Private drug shops providing care for young children

TDR news item
29 March 2017

This is a profile of one of 23 social innovations selected for further study and promotion. TDR has spearheaded the Social Innovation in Initiative (SIHI), a collaboration with the Bertha Centre for Social Innovation and Entrepreneurship at the University of Cape Town, and the Skoll Centre for Social Entrepreneurship at Oxford University.

Drug Shop Integrated Management of Childhood Illness
Drug Shop Integrated Management of Childhood Illness
Credit: SIHI

The Drug Shop Integrated Management of Childhood Illness project in Uganda is a collaborative research initiative. Structured as a pilot programme, it is assessing the feasibility and effectiveness of engaging private sector drug shop owners in the provision of care to children under five, living in low-income areas in Uganda, particularly for the treatment of malaria, diarrhoea and pneumonia.

CHALLENGES

Malaria, diarrhoea and pneumonia are responsible for three quarters of deaths in children under the age of five. Studies have found that timely community case management of malaria can reduce mortality by 60%; early treatment with oral rehydration salts can prevent 90% of deaths caused by acute watery diarrhoea; and providing antibiotic treatment in the case of pneumonia can result in a 70% reduction in mortality.

INTERVENTION

In Uganda, up to 63% of parents seek care for their febrile children primarily from private clinics and drug shops. Drug shops are small private outlets that offer over-the-counter medicines and supplies for common illnesses, particularly in rural and hard-to-reach areas. In 2010, Uganda had 6 636 registered drug shops and many more unregistered ones primarily serving the population residing in rural areas. The project selected a group of drug shop owners and provided them with integrated community case management (iCCM) training, appropriate diagnostics equipment (e.g. respiratory timers and malaria rapid diagnostic tests), and subsidised medication supplies.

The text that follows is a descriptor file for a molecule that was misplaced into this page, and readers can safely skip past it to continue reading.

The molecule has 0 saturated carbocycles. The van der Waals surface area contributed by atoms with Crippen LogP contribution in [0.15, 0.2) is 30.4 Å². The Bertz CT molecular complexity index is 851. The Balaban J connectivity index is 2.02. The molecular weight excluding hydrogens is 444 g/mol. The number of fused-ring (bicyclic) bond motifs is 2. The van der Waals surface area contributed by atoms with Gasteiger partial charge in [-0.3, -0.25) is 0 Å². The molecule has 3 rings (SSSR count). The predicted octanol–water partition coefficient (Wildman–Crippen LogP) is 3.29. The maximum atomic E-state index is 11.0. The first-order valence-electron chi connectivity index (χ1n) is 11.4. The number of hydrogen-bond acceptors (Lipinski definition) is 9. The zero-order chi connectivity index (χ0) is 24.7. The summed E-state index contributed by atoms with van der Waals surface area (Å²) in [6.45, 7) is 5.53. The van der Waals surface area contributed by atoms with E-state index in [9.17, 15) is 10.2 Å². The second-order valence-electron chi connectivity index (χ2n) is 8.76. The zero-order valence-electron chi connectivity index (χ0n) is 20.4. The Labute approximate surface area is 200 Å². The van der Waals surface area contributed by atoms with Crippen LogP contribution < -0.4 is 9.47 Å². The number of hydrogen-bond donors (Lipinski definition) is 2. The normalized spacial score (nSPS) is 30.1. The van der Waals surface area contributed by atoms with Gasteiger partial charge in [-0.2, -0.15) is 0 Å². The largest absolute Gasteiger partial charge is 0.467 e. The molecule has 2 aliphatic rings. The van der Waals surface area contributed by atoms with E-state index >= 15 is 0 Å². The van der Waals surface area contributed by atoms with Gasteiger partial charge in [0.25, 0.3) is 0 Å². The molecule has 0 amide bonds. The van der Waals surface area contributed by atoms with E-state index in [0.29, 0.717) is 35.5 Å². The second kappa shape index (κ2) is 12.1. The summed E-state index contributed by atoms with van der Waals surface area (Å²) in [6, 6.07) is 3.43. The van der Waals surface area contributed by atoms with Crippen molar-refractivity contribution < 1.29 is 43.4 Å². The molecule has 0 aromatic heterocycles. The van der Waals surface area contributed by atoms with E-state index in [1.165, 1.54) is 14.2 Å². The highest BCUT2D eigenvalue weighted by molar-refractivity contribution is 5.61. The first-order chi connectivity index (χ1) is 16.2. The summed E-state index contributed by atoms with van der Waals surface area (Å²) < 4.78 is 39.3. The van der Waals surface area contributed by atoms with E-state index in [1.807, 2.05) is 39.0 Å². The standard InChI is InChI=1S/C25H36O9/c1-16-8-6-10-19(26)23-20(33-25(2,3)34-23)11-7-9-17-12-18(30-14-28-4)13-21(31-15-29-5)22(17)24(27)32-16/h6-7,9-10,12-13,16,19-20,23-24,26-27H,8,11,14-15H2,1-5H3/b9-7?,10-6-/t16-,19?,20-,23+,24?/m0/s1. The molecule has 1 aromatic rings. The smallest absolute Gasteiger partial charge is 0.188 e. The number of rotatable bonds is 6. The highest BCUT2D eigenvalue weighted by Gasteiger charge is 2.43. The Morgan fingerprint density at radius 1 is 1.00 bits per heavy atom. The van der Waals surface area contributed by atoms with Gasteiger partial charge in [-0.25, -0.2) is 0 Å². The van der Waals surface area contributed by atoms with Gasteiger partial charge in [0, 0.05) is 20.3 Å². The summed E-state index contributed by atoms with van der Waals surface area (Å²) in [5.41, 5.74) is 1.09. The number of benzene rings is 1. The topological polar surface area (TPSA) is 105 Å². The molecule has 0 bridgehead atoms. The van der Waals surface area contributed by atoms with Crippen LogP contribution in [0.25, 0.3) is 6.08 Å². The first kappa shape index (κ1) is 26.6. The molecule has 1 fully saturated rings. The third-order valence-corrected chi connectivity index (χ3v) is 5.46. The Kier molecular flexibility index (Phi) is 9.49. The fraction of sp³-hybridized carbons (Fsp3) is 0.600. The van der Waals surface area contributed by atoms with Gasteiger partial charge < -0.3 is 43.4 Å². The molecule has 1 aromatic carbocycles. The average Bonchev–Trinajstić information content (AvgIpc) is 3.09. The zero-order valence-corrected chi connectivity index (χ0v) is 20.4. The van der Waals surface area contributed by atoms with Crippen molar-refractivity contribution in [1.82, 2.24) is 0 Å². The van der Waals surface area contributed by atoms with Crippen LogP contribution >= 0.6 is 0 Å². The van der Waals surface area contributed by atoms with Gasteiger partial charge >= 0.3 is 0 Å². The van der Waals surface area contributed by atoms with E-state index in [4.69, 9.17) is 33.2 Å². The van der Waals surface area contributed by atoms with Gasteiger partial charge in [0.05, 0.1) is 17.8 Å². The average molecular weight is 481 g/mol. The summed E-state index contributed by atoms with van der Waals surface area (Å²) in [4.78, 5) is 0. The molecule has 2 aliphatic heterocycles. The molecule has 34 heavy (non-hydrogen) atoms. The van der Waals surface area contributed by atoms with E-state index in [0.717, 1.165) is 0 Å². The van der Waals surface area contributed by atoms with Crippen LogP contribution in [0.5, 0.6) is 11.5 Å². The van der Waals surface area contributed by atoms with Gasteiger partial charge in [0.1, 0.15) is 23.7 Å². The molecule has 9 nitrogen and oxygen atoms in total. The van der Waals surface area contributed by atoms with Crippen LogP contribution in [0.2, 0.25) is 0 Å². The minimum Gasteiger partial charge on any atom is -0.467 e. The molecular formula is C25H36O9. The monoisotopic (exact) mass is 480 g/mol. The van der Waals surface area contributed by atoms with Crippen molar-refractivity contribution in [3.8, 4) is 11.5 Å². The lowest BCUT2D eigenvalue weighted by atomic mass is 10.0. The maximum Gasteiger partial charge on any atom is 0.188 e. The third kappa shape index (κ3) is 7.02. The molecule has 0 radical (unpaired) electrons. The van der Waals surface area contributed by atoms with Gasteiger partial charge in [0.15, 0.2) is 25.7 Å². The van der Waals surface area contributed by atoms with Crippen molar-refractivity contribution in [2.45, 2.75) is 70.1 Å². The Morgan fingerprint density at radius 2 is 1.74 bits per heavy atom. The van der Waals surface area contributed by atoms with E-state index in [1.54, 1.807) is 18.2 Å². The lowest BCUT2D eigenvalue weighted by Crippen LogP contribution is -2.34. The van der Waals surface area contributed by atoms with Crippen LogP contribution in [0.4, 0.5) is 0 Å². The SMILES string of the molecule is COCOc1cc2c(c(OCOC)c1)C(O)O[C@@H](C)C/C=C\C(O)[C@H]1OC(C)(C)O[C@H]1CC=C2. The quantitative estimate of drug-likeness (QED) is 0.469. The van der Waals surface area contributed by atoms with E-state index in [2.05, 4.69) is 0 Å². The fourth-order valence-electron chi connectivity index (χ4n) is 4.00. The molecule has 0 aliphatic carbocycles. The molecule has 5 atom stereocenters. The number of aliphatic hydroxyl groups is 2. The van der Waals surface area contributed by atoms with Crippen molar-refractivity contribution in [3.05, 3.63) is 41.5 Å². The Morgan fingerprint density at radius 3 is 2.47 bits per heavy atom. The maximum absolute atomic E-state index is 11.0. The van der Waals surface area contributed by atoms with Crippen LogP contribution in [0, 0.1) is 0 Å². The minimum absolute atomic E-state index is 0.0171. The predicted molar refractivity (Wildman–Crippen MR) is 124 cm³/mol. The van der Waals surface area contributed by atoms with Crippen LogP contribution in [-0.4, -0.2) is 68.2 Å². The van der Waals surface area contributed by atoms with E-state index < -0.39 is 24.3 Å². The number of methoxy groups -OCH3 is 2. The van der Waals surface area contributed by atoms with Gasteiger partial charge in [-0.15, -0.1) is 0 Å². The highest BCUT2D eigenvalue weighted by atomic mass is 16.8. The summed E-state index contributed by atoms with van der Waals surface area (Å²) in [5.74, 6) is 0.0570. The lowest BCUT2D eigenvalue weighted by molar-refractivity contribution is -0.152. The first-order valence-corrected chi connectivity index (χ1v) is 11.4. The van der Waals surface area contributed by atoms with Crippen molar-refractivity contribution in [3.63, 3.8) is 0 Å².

“When you see a sick child getting better or a mother actually telling you, thank you, or the drug seller actually thanking me 4 times. That’s the joy it brings to us.”

Dr Phyllis Aword, Primary researcher

All participating drug shop owners received 5 days of training in iCCM and received their practical experience at local public health facilities. Accredited district health officials provided all training, and at regular intervals a supervisor and the district drug inspector would conduct visits to the shops to assess treatment provision. Referral systems were put in place to facilitate drug shop owners referring children with severe conditions to the local public health facility. A campaign was also run to increase the awareness and knowledge of the local community around the type and cost of services they could expect from accredited health facilities. Research was initially conducted using information from 7667 children visits occurring across 40 drug shops, and is currently ongoing.

LESSONS LEARNT

This case study illustrates that activities intended to strengthen the technical capacity and quality delivered by the health care system need to extend beyond the public sector to include private sector providers. This is particularly appropriate in countries like Uganda, with high out-of-pocket health expenditure, and where low-income patients regularly first seek care from private facilities. This case also highlights the opportunity for more collaboration between academics, policy makers, regulators and entrepreneurs in the design of implementation strategies. More comprehensive and holistic strategies help ensure that an effective innovation is financially sustainable and amenable to widespread adoption.


For more information, contact Beatrice Halpaap or Jamie Guth